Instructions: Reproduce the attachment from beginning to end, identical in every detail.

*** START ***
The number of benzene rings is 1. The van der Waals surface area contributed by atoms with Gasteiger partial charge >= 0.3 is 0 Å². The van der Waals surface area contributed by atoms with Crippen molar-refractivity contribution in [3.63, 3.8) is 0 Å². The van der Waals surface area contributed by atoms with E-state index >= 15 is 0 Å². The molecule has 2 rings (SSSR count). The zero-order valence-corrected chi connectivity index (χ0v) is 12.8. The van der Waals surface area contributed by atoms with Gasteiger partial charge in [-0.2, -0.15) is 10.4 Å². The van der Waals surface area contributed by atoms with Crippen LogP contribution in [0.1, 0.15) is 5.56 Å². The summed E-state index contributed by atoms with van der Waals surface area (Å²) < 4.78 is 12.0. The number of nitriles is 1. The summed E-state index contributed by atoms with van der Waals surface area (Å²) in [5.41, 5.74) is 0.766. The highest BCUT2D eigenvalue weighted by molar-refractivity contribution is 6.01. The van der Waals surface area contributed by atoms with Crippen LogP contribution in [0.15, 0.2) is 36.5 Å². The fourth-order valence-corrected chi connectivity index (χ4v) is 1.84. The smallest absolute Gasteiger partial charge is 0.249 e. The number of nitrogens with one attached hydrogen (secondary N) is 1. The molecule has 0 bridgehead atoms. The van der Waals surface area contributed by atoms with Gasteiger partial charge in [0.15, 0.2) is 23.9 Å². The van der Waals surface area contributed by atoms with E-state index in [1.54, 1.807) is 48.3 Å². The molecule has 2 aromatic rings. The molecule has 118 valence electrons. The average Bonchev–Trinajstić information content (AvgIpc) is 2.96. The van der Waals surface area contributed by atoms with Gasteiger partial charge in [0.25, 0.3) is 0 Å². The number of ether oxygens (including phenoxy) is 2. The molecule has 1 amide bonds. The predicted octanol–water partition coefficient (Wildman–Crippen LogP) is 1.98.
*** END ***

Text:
The number of benzene rings is 1. The van der Waals surface area contributed by atoms with Gasteiger partial charge >= 0.3 is 0 Å². The van der Waals surface area contributed by atoms with Crippen molar-refractivity contribution in [3.63, 3.8) is 0 Å². The van der Waals surface area contributed by atoms with E-state index >= 15 is 0 Å². The molecule has 2 rings (SSSR count). The zero-order valence-corrected chi connectivity index (χ0v) is 12.8. The van der Waals surface area contributed by atoms with Gasteiger partial charge in [-0.2, -0.15) is 10.4 Å². The van der Waals surface area contributed by atoms with Crippen LogP contribution in [0.1, 0.15) is 5.56 Å². The summed E-state index contributed by atoms with van der Waals surface area (Å²) < 4.78 is 12.0. The number of nitriles is 1. The summed E-state index contributed by atoms with van der Waals surface area (Å²) in [5.41, 5.74) is 0.766. The highest BCUT2D eigenvalue weighted by molar-refractivity contribution is 6.01. The van der Waals surface area contributed by atoms with Crippen LogP contribution in [0.15, 0.2) is 36.5 Å². The fourth-order valence-corrected chi connectivity index (χ4v) is 1.84. The smallest absolute Gasteiger partial charge is 0.249 e. The number of nitrogens with one attached hydrogen (secondary N) is 1. The molecule has 0 bridgehead atoms. The van der Waals surface area contributed by atoms with Gasteiger partial charge in [0.15, 0.2) is 23.9 Å². The van der Waals surface area contributed by atoms with E-state index in [1.54, 1.807) is 48.3 Å². The molecule has 2 aromatic rings. The molecule has 118 valence electrons. The average Bonchev–Trinajstić information content (AvgIpc) is 2.96. The van der Waals surface area contributed by atoms with Gasteiger partial charge in [0.25, 0.3) is 0 Å². The number of ether oxygens (including phenoxy) is 2. The molecule has 1 amide bonds. The predicted octanol–water partition coefficient (Wildman–Crippen LogP) is 1.98.